Tenants left frustrated by landlord problems

Ryan Fowler

February 13, 2017

Poor communication and taking too long to resolve property issues are among the major frustrations reported by private sector tenants in the UK, according to a survey from property technology firm Engage.

The survey also found that some 49% of tenants said that they experience these kind of problems with landlords.

It addition it revealed that frustrations with landlords were even more acute among younger tenants with 76% of those aged 18 to 24 experiencing problems.

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Overall a fifth of renters believe being a tenant rather than a home owner makes them feel disconnected from their neighbours and community, rising to 25% among 18 to 24 year olds but just 15% among tenants aged 55 and over.

Some 13% said they also feel frustrated that the application process to rent a property, which can often take between four and six weeks, is long and cumbersome.

Meanwhile, those living in London are four times more likely than people renting in Northern Ireland to experience frustrations around making contact with their landlord.

Mitesh Patel, managing director of Engage, said that with more people, especially young people, renting a home because they cannot afford to buy, the expectations of tenants are growing.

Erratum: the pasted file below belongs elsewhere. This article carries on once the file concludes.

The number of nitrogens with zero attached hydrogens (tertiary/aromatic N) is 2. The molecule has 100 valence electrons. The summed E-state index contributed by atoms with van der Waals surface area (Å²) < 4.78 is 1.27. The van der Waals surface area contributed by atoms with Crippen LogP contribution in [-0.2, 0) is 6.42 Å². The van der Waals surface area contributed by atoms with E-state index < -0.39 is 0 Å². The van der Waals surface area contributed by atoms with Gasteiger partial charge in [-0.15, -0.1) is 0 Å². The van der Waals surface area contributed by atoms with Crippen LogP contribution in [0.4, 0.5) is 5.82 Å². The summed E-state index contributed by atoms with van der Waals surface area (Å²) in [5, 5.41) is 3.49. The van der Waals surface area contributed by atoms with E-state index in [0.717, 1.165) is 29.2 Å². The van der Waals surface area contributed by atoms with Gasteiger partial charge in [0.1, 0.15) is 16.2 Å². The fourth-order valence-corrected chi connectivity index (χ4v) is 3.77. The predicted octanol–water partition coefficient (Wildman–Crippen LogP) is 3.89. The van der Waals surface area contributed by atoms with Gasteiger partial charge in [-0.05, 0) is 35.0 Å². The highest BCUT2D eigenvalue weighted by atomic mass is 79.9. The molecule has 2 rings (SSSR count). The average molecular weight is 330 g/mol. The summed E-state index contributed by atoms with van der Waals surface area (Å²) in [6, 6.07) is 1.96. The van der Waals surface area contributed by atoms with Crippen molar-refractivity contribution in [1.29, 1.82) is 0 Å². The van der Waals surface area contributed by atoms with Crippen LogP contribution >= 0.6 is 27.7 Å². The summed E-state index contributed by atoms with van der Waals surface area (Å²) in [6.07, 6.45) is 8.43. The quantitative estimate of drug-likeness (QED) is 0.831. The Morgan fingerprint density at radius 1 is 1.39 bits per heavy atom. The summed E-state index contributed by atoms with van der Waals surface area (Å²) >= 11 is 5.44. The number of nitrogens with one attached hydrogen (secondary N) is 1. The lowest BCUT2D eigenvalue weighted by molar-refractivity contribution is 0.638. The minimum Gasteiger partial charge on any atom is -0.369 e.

He said: “Renters demand high levels of customer service, not another reason to complain. This presents a key challenge for the market. After all, unhappy tenants are quicker to move on, which heightens the chances of a property becoming empty, leaving the landlord, agent or housing association out of pocket,’ he explained.

“In addition, many new rental properties that have been created private rental sector lack a well-established community on their doorstep and therefore it’s understandable many tenants feel disenfranchised,’ he pointed out.

“As an industry the rental sector is lagging behind probably every other industry in terms of customer service. But by thinking of tenants as customers and putting them at the core of all services, landlords can capitalise on the opportunities the growing market presents.”

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